Hugo Dixon: Crisis, what crisis?
The credit crisis burst into the open five years ago. The euro crisis has been rumbling for over two years. The term “crisis” isn’t just on everybody’s lips in finance. Wherever one turns – politics, business, medicine, ecology, psychology, in fact virtually every field of human activity – people talk about crises. But what are they, how do they develop and what can people do to change their course?
The first thing to say is that a crisis is not just a bad situation. When the word is used that way, it is devalued. The etymology is from the ancient Greek: krisis, or judgment. The Greek Orthodox Church uses the term when it talks about the Final Judgment – when sinners go to hell but the virtuous end up in heaven. The Chinese have a similar concept: the characters for crisis represent danger and opportunity.
A crisis is a point when people have to make rapid choices under extreme pressure, normally after something unhealthy has been exposed in a system. To use two other Greek words, one path can lead to chaos; another to catharsis or purification.
A crisis is certainly a test of character. It can be scary. Think of wars; environmental disasters that destroy civilisations of the sort charted in Jared Diamond’s book Collapse; mass unemployment; or individual depression that triggers suicide.
But the outcome can also be beneficial. This applies whether one is managing the aftermath of Lehman Brothers’ bankruptcy, the current euro crisis, the blow-up of an oil rig in the Gulf of Mexico or an individual’s mid-life crisis. Much depends on how the protagonists act.
Students of crises are fond of dividing them into phases. For example, Charles Kindleberger’s Manias, Panics, and Crashes identifies five phases of a financial crisis: an exogenous, normally positive, shock to the system; a bubble when people exaggerate the benefits of that shock; distress when some financiers realise that the game cannot last; the crash; and finally a depression.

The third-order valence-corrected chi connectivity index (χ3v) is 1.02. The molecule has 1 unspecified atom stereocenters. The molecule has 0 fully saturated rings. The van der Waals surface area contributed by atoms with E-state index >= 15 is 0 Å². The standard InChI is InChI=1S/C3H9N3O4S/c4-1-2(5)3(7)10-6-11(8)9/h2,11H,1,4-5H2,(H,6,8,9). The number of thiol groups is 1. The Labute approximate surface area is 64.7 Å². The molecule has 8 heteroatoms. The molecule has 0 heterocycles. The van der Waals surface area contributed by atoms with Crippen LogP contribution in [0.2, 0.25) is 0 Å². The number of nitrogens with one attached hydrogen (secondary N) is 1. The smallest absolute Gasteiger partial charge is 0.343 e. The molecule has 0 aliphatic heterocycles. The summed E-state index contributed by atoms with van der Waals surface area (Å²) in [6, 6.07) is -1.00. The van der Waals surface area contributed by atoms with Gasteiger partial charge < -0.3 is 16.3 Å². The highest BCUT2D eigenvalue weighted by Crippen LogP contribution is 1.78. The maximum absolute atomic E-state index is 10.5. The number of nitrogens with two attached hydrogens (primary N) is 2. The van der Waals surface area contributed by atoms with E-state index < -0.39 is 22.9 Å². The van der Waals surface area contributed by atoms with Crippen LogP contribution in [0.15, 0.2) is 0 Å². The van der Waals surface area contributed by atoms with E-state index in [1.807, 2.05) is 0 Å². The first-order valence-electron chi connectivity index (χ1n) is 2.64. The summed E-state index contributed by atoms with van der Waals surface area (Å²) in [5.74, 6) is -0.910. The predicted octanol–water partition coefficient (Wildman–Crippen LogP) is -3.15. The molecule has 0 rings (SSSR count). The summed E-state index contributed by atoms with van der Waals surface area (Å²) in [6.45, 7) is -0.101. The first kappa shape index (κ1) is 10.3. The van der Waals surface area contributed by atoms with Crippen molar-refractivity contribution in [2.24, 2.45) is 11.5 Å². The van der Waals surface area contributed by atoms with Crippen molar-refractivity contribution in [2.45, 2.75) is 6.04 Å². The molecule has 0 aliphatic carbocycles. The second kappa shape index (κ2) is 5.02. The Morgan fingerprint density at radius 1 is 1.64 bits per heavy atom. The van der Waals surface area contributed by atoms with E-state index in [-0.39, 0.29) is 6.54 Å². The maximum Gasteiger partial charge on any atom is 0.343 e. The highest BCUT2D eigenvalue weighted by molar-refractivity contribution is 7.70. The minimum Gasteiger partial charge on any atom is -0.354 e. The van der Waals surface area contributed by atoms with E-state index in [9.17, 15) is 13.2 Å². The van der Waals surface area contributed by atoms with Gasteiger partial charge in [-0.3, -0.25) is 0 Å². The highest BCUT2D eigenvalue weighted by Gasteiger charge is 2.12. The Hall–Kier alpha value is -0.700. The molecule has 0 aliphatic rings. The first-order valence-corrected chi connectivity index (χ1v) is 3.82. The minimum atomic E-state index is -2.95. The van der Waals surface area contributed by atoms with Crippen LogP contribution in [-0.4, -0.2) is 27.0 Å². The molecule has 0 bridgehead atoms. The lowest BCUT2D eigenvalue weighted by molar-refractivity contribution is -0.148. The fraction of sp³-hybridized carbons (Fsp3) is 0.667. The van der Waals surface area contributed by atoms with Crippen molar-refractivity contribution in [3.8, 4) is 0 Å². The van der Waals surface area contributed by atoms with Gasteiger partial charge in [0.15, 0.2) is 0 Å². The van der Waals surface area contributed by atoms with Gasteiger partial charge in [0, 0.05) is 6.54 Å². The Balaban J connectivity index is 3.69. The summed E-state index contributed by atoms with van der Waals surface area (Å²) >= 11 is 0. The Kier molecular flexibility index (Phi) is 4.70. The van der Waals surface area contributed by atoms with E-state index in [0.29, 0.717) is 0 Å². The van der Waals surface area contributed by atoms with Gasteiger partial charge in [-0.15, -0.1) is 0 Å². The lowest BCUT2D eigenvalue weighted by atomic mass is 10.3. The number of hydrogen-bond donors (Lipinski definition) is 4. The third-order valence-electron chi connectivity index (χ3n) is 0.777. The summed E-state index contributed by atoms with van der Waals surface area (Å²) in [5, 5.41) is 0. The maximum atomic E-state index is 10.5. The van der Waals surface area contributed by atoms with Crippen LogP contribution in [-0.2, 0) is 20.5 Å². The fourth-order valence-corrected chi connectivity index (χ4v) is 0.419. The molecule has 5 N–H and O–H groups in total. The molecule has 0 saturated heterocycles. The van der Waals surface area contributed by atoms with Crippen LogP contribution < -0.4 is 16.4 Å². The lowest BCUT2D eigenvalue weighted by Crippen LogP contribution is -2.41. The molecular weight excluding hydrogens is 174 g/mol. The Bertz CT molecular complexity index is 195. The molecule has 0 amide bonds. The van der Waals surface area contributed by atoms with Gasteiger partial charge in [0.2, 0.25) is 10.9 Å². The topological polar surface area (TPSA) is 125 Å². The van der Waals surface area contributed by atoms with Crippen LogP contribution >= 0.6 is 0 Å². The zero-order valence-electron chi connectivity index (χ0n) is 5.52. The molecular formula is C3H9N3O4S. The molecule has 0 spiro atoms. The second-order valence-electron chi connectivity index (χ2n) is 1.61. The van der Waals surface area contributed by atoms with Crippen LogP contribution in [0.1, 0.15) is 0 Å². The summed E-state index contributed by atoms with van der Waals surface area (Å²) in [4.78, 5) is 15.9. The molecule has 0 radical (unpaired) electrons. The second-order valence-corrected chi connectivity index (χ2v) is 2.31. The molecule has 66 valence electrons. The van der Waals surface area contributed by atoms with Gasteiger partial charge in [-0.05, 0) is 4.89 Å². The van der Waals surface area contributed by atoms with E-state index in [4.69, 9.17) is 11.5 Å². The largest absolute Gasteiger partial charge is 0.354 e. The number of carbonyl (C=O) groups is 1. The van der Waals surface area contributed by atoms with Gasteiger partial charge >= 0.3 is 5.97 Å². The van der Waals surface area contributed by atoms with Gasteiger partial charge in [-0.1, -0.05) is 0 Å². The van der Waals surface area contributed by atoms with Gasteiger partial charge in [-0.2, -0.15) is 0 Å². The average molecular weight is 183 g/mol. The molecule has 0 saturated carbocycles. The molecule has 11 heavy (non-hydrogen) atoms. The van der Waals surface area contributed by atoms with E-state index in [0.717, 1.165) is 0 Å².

While there is much to commend in Kindleberger’s system, it is too rigid to account for all crises in all fields. It also downplays the possibility that decision-makers can change the course of a crisis. A more flexible scheme that leaves space for human agency to affect how events turn out has two just phases: the bubble and the crash.
The bubble is typically characterised by mania and denial. Things are going well – or, at least, appear to be. Feedback loops end up magnifying confidence. In corporations or politics, bosses surround themselves with lackeys who tell them how brilliant they are. In finance, leverage plays a big part.
This is not healthy. Manic individuals don’t know their limitations and end up taking excessive risks – whether on a personal level or in managing an organisation or an entire economy. As the ancient Greeks said, hubris comes before nemesis.
But before that, there is denial. People do not wish to recognise that there is a fundamental sickness in a system, especially when they are doing so well. For example, back in 2007 at the World Economic Forum in Davos, the greed was palpable. Market participants had such a strong interest in keeping the game going that they turned a blind eye to the unsustainable buildup of leverage.
The ethical imperative in this phase is to burst the bubble before it gets too big. That, in turn, means both being able to spot a bubble and having the courage to stop the party before it gets out of hand. Neither is easy. It’s hard to recognise a sickness given that there is usually some ideology which explains away the mania as a new normal. The few naysayers can be ridiculed by those who benefit from the continuation of the status quo.
What’s more, politicians, business leaders and investors rarely have long-term horizons. So even if they have an inkling that things aren’t sustainable, they may still have an incentive to prolong the bubble.
The crash, by contrast, is characterised by panic and scapegoating. People fear that the system could collapse. Negative feedback loops are in operation: the loss of confidence breeds further losses in confidence. This is apparent on an individual level as much as a macro one.
Events move extremely fast and decisions have to be taken rapidly. Witness the succession of weekend crisis meetings after Lehman went bust – or the endless euro crisis summits. The key challenge is to take effective decisions that avoid vicious spirals while not embracing short-term fixes that fail to address the fundamental issues. With the euro crisis:, for example, it is important to improve competitiveness with structural reforms not just rely on liquidity injections from the European Central Bank.
In this phase, there is no denial that there is a problem. But there is often no agreement over what has gone wrong. Protagonists are reluctant to accept their share of responsibility but, instead, seek to blame others. Such scapegoating, though, prevents people from reforming a system fundamentally so that similar crises don’t recur.
Crises will always be a feature of life. The best that humanity can do is to make sure it doesn’t repeat the same ones. And the main way to evolve – both during a bubble and after a crash – is to strive to be honest about what is sick in a system. That way, crises won’t go to waste.